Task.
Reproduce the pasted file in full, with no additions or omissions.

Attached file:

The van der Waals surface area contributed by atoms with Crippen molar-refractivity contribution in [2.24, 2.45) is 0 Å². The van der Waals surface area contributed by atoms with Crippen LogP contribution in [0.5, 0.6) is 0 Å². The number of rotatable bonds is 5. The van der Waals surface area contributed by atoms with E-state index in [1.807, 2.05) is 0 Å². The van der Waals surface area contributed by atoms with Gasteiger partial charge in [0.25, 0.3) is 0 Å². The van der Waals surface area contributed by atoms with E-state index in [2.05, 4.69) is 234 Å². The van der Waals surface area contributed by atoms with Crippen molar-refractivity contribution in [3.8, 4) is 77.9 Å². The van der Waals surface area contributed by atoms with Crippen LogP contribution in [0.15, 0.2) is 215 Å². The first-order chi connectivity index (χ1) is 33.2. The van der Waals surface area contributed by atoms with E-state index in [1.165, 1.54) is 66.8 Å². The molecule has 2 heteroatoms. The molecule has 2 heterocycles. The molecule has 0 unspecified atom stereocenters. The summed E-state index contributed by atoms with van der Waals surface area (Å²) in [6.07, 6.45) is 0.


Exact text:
The van der Waals surface area contributed by atoms with Crippen molar-refractivity contribution in [2.24, 2.45) is 0 Å². The van der Waals surface area contributed by atoms with Crippen LogP contribution in [0.5, 0.6) is 0 Å². The number of rotatable bonds is 5. The van der Waals surface area contributed by atoms with E-state index in [1.807, 2.05) is 0 Å². The van der Waals surface area contributed by atoms with Gasteiger partial charge in [0.25, 0.3) is 0 Å². The van der Waals surface area contributed by atoms with E-state index in [2.05, 4.69) is 234 Å². The van der Waals surface area contributed by atoms with Crippen molar-refractivity contribution in [3.8, 4) is 77.9 Å². The van der Waals surface area contributed by atoms with Crippen LogP contribution in [0.15, 0.2) is 215 Å². The first-order chi connectivity index (χ1) is 33.2. The van der Waals surface area contributed by atoms with E-state index in [1.165, 1.54) is 66.8 Å². The molecule has 2 heteroatoms. The molecule has 2 heterocycles. The molecule has 0 unspecified atom stereocenters. The summed E-state index contributed by atoms with van der Waals surface area (Å²) in [6.07, 6.45) is 0.